The original height of the volcano is a question frequently asked by laymen. Estimates of the original height are fraught will all sorts of potential error, largely because of the extreme individuality of most volcanoes. Long-lived volcanoes similar to Mount Taylor experience erosion in many cases that continually worries away the steep and loosely consolidated summits even while the volcano is active. As a result, not all the materials erupted succeed in adding to the summit before limited erosion removes it prior to the next eruption. If the summit pyroclastic cone was well-developed, an original cone topping out at 13,000 to 14,000 feet is within reason. Many cones evolve through several stages of growth and collapse, as well as multiple summits, rather than a single conical mass, resulting in a more rounded and “lumpy” summit. If the near-terminal morphology attained this form, then 12,000 to 13,000 feet, may be a better estimate of the original height.
Geologic map of the central Mesa Chivato area of the northern Mount Taylor volcanic field. See map above for location.
View northwest from Interstate 40 near Mesita, NM
Mount taylor volcano as viewed from NM 53 on the east edge of the Zuni Mountains Photo L. Crumpler
Mount taylor volcano as seen from the Sandstone Bluffs Overlook, El Malpais Photo L. Crumpler
Late sunset lighting of a wintery La Vieja and Mount Taylor as viewed from Highway 117 on the east edge of the El Malpais Photo L. Crumpler.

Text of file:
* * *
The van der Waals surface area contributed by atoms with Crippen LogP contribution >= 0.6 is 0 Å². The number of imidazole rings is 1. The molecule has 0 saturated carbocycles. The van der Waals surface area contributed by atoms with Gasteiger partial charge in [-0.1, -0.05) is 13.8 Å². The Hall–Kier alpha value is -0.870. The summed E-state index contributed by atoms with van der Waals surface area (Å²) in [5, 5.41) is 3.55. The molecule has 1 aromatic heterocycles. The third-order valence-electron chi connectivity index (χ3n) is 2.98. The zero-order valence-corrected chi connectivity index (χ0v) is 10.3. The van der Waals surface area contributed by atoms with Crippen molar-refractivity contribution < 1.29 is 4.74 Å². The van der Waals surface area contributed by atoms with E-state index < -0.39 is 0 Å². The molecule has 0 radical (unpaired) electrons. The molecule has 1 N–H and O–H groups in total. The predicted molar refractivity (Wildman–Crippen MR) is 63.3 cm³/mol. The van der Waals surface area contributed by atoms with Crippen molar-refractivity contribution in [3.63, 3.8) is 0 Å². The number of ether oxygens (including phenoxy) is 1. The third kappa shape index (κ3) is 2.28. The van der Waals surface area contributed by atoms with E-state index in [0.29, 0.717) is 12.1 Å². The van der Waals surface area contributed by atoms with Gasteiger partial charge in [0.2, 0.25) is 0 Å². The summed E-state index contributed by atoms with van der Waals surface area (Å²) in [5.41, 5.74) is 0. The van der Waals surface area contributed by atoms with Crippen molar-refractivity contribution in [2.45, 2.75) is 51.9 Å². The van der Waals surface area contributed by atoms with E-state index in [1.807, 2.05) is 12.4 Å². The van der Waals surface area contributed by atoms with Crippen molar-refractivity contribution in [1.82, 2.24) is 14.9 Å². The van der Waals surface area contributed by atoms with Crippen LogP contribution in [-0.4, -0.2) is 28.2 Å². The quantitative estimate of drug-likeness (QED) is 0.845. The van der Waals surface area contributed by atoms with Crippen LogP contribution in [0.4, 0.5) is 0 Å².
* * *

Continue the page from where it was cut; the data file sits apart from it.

Mount Taylor from the east The view from the Albuquerque Volcanoes on Albuquerque's west side. Photo L. Crumpler.
An exceptional number of maars occur in the plateau north of Mount Taylor (Mesa Chivato). These support the idea that conditions were likely much wetter during the lifetime of much of the Mount Taylor volcanic field. Photo by L. Crumpler
View Mt.Taylor in a larger map
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Crumpler, L. S., 1982, Volcanism in the Mount Taylor region: New Mexico Geological Society 33rd Field Conference Guidebook, Albuquerque Country II, p. 291-298.
Hunt, C. B., 1938, Igneous geology and structure of the Mount Taylor volcanic field, New Mexi co: U. S. Geological Survey, Professional Paper 189-B, p. 51-80.
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Lipman, P. W., and Mehnert, H. H., 1979, Potassium argon ages from the Mount Taylor volcanic field, New Mexico: U. S. Geological Survey Professional Paper 1124-B, 8pp.
Lipman, P. W., Pallister, J. S., and Sargent, K. A., 1979, Geologic map of the Mount Taylor quadrangle, Valencia, New Mexico: U. S Geological Survey Map GQ-1523, 1: 24,000 scale.
Perry, F. V., Baldridge, W. S., DePaolo, D. L., and Shafiqullah, M., 1990, Evolution of a magmatic system during continental extension: the Mount Taylor volcanic field, New Mexico: Journal of Geophysical Research, v. 95, p. 19,327-19,348.